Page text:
http://www.huffingtonpost.co.uk/2013/09/06/sony-qx10-qx100-preview_n_3878299.html

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Re: I *really* want one of the Nokia imaging units in my next phone...

Wphone does lack apps, but what it lacks the most is making you smile while you use it, like I do with my N9.

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LDS
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Re: I *really* want one of the Nokia imaging units in my next phone...

It doesn't lack a YouTube app. The MS app has been blocked by Google, but there are others working. It lacks Instagram, but there is plenty of Instagram-like apps. And high-end Nokia phones have excellent cameras and camera apps.

But what people look for? An app name or an app functionalities? If there is a different app from a different company performing the same functionalities or even better, what's the problem? Here Map and Here Drive are far better than Googles and Apple ones, and allows to download maps locally - should WP user complain there's no Google Maps? They would be fools.

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LDS
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Re: I *really* want one of the Nokia imaging units in my next phone...

Yes, some people like to say "my app store has one billion apps" - the fact are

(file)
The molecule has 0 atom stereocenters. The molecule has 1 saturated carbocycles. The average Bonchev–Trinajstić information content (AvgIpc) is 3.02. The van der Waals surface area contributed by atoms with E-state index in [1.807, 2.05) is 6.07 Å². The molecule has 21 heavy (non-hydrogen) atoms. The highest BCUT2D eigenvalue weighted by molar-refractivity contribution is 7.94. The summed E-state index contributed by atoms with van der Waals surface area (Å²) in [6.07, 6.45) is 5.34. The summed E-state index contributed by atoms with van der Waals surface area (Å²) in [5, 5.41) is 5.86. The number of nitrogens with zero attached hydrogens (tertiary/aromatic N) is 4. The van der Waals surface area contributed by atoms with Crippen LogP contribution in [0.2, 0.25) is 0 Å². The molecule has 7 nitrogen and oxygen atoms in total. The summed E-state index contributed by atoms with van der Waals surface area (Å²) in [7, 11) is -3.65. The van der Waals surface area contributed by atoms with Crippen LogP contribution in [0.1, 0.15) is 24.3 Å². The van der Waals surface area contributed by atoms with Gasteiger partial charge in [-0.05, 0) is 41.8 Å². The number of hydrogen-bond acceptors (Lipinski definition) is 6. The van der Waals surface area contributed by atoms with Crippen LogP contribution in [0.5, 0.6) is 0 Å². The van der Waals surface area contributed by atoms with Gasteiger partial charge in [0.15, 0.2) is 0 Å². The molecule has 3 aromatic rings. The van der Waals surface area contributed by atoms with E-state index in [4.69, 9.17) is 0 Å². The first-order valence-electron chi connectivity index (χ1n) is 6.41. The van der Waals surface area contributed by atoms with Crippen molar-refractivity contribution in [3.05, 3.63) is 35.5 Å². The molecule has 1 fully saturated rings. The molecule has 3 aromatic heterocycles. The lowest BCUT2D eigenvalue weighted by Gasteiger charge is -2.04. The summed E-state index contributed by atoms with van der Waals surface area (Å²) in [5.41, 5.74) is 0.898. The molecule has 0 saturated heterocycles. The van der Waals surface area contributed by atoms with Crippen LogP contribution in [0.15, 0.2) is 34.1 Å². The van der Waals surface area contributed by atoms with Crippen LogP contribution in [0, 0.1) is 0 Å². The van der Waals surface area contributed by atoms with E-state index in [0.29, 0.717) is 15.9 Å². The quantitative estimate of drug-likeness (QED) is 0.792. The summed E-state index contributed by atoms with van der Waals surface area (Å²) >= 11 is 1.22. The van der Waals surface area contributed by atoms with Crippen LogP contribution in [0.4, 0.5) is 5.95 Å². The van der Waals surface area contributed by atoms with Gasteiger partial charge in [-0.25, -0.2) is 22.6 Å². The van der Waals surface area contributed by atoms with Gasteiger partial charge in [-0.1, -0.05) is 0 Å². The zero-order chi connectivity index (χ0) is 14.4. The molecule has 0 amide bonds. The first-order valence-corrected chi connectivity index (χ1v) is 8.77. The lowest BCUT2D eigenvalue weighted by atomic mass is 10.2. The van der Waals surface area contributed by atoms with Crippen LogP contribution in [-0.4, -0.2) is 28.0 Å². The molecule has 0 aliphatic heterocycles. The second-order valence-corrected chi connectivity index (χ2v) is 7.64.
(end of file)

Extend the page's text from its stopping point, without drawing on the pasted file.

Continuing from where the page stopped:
1) Most of them do the same thing, or are rubbish or never updated.

2) You can't install a billion app on your phone

3) If a great share of those apps are apps you don't need or use, is the sheer number so important?

OSX has far less apps then Windows, and nobody says it's an inferior OS because lack of apps - and yet there are many tasks you can easily perform on a Windows machine but not on OSX for lack of software.

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LDS
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Re: I *really* want one of the Nokia imaging units in my next phone...

Sure, WP has still some missing features (some added in GDR2) and can be improved. But that petition site has some laughable request as well, as the request for a "notification screen" - forgettng that Live Tiles are already capable of delirivening excellent notification in a far better way. Sure, in a different way than Android/iOS, but that's a great feature of WP.

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Re: I *really* want one of the Nokia imaging units in my next phone...

Try sticking this in google and you'll see how many developers are sidelining Windows Phone